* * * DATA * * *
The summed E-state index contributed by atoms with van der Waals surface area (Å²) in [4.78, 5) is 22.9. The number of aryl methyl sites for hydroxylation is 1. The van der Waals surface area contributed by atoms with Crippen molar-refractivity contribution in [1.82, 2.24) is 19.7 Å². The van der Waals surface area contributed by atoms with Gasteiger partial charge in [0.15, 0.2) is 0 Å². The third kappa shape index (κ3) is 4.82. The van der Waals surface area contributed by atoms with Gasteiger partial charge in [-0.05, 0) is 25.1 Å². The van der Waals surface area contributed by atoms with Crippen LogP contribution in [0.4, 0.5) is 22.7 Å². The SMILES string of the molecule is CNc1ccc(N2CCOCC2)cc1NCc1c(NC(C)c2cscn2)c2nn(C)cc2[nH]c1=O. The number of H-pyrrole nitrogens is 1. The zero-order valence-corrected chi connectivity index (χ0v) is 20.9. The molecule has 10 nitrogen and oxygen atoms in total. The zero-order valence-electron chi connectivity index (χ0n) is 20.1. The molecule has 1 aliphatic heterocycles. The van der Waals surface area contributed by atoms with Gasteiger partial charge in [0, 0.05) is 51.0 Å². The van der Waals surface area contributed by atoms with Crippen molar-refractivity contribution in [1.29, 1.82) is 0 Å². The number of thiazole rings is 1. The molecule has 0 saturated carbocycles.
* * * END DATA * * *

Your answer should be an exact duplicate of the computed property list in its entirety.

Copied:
The summed E-state index contributed by atoms with van der Waals surface area (Å²) in [4.78, 5) is 22.9. The number of aryl methyl sites for hydroxylation is 1. The van der Waals surface area contributed by atoms with Crippen molar-refractivity contribution in [1.82, 2.24) is 19.7 Å². The van der Waals surface area contributed by atoms with Gasteiger partial charge in [0.15, 0.2) is 0 Å². The third kappa shape index (κ3) is 4.82. The van der Waals surface area contributed by atoms with Gasteiger partial charge in [-0.05, 0) is 25.1 Å². The van der Waals surface area contributed by atoms with Crippen LogP contribution in [0.4, 0.5) is 22.7 Å². The SMILES string of the molecule is CNc1ccc(N2CCOCC2)cc1NCc1c(NC(C)c2cscn2)c2nn(C)cc2[nH]c1=O. The number of H-pyrrole nitrogens is 1. The zero-order valence-corrected chi connectivity index (χ0v) is 20.9. The molecule has 10 nitrogen and oxygen atoms in total. The zero-order valence-electron chi connectivity index (χ0n) is 20.1. The molecule has 1 aliphatic heterocycles. The van der Waals surface area contributed by atoms with Gasteiger partial charge in [0, 0.05) is 51.0 Å². The van der Waals surface area contributed by atoms with Crippen molar-refractivity contribution in [1.29, 1.82) is 0 Å². The number of thiazole rings is 1. The molecule has 0 saturated carbocycles.